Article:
25 May 2017

"Madame Butterfly" at The Kennedy Center

I'll post only a few words about the production of Puccini's Madame Butterfly we saw this past Saturday evening. We make the trip to the Kennedy Center about every other year to see an opera. Two years ago it was for La Boheme, another masterwork of Puccini. In the interim we usually get our opera fixes in Richmond.


Italian operas tend toward the melodramatic and Madame Butterfly is no exception. Yet it would take a cold heart not to be moved by the power of Puccini's score and the performance of Ermonela Jaho as Butterfly. Whomever is cast as Butterfly must be a soprano of strength and endurance, and Jaho certainly fit the bill. (The part of Butterfly is so draining that the director rotated three performers among the thirteen shows.) As a British reviewer put it here, "Jaho doesn't just sing Butterfly, she becomes Butterfly." You can listen to her in the trailer here for a few seconds.

Everything about the production was top-notch from the other performers, the orchestra, and the spare but meaningful scenery. I wish I could advise my readers to catch a performance but we saw the penultimate show and no more remain. I am confident, however, that Jaho will star in other productions so keep an eye open for one.

18 May 2017

"The Circle"

We can confirm Josh Matthews mixed comments on the recently-released film "The Circle." Adequate acting but poor dialog, unmotivated actions, and an unbelievable conclusion. On the other hand, as Matthews observes, 
This is a movie of potent ideas about our use of technology. It points out how prevalent cameras are and how much we depend on algorithms that tell us what’s good and what’s not. It really wrestles hard with the loss of privacy in a time where everything can be recorded, stored forever, and potentially accessed by anybody.
Technology has always influenced human life, of course, but with the increasingly self-referential nature of the digital world, life in community has become ever more susceptible to manipulation.
I'm not a technophobe. I do, for example, appreciate living in North Carolina in an air conditioned house. Yet, from sex robots to artificial wombs, our existence in intimate relationships is becoming less "natural" even though it's part of our created nature. (Alan Jacobs thoughts here are, as usual, insightful.)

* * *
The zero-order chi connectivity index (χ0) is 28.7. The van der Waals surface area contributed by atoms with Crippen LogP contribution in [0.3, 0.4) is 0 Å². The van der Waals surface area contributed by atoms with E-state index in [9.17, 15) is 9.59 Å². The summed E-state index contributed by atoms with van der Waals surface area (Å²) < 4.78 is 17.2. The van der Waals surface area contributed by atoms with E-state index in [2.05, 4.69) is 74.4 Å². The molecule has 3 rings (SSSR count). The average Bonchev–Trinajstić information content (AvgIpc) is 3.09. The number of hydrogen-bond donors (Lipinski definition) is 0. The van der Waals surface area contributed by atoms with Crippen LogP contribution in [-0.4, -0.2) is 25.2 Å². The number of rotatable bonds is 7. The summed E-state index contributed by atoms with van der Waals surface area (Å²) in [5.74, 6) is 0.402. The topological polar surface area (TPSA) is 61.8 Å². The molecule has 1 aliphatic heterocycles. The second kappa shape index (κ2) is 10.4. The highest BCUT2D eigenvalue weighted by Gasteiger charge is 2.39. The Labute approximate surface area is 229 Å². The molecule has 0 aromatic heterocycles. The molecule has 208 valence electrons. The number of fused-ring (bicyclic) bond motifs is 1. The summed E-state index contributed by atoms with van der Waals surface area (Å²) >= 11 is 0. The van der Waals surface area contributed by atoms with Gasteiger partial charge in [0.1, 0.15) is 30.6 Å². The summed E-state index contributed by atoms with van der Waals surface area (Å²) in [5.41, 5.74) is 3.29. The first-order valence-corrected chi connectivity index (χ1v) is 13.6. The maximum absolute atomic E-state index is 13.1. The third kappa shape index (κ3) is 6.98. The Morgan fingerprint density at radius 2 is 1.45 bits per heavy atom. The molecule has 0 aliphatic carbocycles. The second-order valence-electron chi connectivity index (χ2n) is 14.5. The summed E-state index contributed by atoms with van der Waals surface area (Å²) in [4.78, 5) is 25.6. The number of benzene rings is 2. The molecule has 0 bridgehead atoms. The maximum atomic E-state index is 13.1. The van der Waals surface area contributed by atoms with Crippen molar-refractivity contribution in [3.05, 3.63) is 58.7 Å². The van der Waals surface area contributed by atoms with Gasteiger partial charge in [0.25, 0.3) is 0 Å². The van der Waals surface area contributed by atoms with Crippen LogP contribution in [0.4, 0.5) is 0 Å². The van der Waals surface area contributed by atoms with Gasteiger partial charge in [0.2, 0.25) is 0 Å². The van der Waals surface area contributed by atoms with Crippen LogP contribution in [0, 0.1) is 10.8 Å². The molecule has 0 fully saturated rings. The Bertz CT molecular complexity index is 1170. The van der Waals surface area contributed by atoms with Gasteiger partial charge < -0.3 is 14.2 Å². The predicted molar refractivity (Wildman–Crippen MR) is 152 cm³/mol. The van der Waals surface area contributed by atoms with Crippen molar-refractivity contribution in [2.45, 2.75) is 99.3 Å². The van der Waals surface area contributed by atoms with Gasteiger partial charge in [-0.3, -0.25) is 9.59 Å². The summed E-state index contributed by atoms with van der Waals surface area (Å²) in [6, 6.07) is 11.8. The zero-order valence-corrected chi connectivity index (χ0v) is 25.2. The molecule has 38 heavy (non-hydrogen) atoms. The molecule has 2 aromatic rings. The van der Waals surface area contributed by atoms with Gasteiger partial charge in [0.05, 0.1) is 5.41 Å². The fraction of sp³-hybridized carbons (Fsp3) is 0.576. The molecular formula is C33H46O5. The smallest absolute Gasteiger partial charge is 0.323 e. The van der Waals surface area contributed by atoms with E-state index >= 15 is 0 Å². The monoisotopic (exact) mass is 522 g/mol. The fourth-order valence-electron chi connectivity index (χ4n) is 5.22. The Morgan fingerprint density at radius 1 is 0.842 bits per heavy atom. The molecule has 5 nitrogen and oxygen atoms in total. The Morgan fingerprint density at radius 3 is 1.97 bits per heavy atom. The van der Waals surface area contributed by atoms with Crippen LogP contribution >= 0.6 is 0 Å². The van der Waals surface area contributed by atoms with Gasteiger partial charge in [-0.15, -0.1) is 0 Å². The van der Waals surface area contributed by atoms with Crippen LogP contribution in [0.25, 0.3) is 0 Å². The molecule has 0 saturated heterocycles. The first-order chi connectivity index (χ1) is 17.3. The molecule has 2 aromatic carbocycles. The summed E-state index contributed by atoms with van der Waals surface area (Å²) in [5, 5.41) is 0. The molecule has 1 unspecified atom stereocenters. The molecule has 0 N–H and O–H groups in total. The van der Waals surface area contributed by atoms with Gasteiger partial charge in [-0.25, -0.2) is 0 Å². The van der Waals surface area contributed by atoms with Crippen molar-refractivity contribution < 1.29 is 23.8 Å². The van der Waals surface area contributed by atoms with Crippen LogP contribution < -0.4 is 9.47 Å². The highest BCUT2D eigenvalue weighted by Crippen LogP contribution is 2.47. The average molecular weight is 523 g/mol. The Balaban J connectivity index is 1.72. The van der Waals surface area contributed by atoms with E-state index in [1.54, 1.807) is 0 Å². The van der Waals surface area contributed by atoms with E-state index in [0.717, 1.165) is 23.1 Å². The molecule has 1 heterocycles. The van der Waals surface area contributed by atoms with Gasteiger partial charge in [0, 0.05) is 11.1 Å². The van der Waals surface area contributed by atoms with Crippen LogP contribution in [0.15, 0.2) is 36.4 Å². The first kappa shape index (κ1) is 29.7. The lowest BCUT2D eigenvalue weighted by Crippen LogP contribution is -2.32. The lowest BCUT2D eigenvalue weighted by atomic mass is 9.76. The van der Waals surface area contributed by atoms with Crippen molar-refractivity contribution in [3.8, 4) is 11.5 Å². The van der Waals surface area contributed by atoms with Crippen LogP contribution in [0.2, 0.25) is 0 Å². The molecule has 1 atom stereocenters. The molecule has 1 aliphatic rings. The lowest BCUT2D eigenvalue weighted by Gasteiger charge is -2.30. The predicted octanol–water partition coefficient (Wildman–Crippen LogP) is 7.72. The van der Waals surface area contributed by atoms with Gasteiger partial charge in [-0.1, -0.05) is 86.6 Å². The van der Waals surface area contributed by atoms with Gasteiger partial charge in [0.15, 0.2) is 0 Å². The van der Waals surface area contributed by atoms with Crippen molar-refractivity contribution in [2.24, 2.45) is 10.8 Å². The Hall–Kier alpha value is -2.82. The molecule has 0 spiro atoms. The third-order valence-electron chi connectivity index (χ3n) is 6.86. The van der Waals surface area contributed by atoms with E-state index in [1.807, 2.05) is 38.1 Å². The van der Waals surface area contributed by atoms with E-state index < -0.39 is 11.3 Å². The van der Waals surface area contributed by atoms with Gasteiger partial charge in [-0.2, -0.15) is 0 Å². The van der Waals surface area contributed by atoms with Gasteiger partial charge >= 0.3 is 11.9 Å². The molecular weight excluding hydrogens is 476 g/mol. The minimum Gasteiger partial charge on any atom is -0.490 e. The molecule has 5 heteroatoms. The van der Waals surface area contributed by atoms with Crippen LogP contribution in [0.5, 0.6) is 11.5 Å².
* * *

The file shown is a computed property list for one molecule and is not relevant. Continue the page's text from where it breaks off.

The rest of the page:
Of course, how any of us will be necessary much less flourish in our labor is increasingly open to question with the progress of artificial intelligence.
Over the past 200 years or so we in the West have become increasingly occupied, and now preoccupied, with lives of comfort and ease. Means of avoiding pain relentlessly drive us away from thinking about the ends (or the end) of human existence.
This is also the case in my academic field of contract law where many attending a conference where I presented an early draft of a paper could not fathom the idea that the purpose of contract law aimed at commutative justice and not increasing net social welfare.
Little more than internet hand wringing, I suppose. I have few answers to the question of stopping technologically-enabled human degradation but can hope that readers who have young children will take seriously the need to keep technology in its place.

14 May 2017

"The Political Disciple"



This past February I posted here and here on the Renew Conference hosted by Westminster Reformed Presbyterian Church. Keynote speaker Vincent Bacote has written a short (88 pp.) book titled "The Political Disciple" (Zondervan 2015). Given a busy semester, it's taken me this long to finish it.

Like many in the American Evangelical tradition, Bacote grew up with little consciousness of any connection between Christian doctrine and political life. Apart from a few hot button issues, Christianity was concerned with little more that the doctrine of the atonement, personal holiness, and confidence of a heavenly reward at the end of our days.